People are understandably angry because while the President is imposing polices that guarantee that you and I will have to pay more of our meager incomes in taxes to the government, much of which will go to buy our elected elites bottled water and other amenities, the people who comprise those elites and who implement those policies are themselves looking for ways to avoid having to pay those taxes. They treat themselves as an aristocracy, a privileged class to be borne along on the backs of middle class Americans.

It's one big reason why this Congress has an 11% approval rating. It's also the main reason, perhaps, why there's a Tea Party and why there are ads like this:

Thanks to Powerline for the video.



From July 12 through the 22nd I visited the tropical islands of Trinidad and Tobago, just off the coast of Venezuela. During my trip Bill posted some things I wrote before I left, for which I thank him, and I also want to thank him for getting Viewpoint back up and running despite the headaches he encountered in his move to Florida.

Trinidad is a remarkable place, and the time I spent there was memorable. I went for the birds, which were spectacular (I've posted below a few photos gleaned from the internet of just a sampling of the more beautiful species I saw there), but was profoundly interested in the culture of the island as well. I met a number of very interesting people from around the world, had several fascinating conversations, and learned a lot about a place which had heretofore been for me just a name on a map.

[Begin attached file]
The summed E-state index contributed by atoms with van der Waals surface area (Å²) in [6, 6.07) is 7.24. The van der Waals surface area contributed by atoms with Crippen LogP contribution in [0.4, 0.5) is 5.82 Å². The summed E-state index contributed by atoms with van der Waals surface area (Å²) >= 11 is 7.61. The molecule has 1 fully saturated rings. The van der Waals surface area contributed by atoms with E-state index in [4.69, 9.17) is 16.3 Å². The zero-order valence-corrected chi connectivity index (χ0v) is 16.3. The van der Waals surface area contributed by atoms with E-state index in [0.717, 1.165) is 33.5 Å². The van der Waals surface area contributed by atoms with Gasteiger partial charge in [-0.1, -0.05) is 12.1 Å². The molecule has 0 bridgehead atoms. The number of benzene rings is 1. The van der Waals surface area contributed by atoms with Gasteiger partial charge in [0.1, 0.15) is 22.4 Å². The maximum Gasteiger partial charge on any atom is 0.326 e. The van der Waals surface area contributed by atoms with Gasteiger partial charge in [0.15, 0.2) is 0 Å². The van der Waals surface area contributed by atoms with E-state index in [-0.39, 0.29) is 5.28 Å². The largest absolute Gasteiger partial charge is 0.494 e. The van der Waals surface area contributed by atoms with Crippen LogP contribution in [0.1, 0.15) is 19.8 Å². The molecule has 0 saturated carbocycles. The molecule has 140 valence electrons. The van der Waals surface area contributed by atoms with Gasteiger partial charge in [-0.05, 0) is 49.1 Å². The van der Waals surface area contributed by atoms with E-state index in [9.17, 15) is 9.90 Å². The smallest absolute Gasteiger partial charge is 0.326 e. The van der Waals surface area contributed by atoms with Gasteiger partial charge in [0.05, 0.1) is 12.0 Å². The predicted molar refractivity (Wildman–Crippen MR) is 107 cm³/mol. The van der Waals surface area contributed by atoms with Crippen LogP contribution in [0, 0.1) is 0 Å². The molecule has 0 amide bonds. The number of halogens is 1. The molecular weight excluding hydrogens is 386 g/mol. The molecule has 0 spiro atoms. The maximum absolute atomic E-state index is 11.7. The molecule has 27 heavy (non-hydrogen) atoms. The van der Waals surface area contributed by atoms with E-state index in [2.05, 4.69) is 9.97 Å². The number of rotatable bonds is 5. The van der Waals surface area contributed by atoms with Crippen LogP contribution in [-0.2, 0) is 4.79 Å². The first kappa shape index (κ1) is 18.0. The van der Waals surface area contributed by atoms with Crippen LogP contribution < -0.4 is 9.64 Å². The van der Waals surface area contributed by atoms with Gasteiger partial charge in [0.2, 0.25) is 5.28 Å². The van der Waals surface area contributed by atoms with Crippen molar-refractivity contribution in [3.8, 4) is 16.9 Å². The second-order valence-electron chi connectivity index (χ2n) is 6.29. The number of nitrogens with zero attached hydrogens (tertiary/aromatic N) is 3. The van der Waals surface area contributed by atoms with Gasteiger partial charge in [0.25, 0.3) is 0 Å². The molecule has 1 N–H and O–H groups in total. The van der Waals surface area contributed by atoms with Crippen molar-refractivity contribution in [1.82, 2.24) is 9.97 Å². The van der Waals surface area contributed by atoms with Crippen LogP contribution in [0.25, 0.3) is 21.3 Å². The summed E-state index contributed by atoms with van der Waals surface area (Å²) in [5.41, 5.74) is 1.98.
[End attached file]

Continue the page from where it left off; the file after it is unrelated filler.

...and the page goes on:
For most of my stay I lodged at the Asa Wright Nature Center which is a world famous destination for nature admirers. Prince Charles even paid a visit in 2008. So many of the birds, butterflies, and flowers on this island are gorgeous, and I couldn't possibly show them all, but here are a few that are representative of a much larger variety of species that even a non-naturalist might see and enjoy there.

The Scarlet ibis is the national bird of Trinidad and makes spectacular flights to it's roosting grounds every evening:

Photo by Roger Neckles

The Red-legged honeycreeper is a beautiful little bird that's found on the grounds at Asa Wright:

The Green honeycreeper is a cousin to the Red-legged and is just as breathtaking. It comes regularly to the numerous feeders the staff at Asa Wright set out in the morning:

The striking Blue-crowned motmot with its unusual tail and iridescent blue head feathers is a favorite at Asa Wright:

Everyone who comes to Asa Wright hopes to see the Collared trogon which inhabits the rain forests of Trinidad and Tobago:

Finally, there's the Channel-billed toucan with it's extraordinary beak and marvelous coloration:

There were many more. To view some lovely photos of the birds of Trinidad you can go here.


Friday, July 23, 2010


Imagine that Japanese Americans in the early 1950s decided to build a shrine right next to the American military base at Pearl Harbor in honor of their Japanese heritage.

Imagine that Catholic missionaries, representatives of the religion which killed thousands of Muslims during the crusades, tried to build a church in the sacred city of Mecca.

Imagine that Germans wishing to celebrate their glorious past decided to construct a monument to their military to be placed within a few yards of a camp in which tens of thousands of Jews were murdered.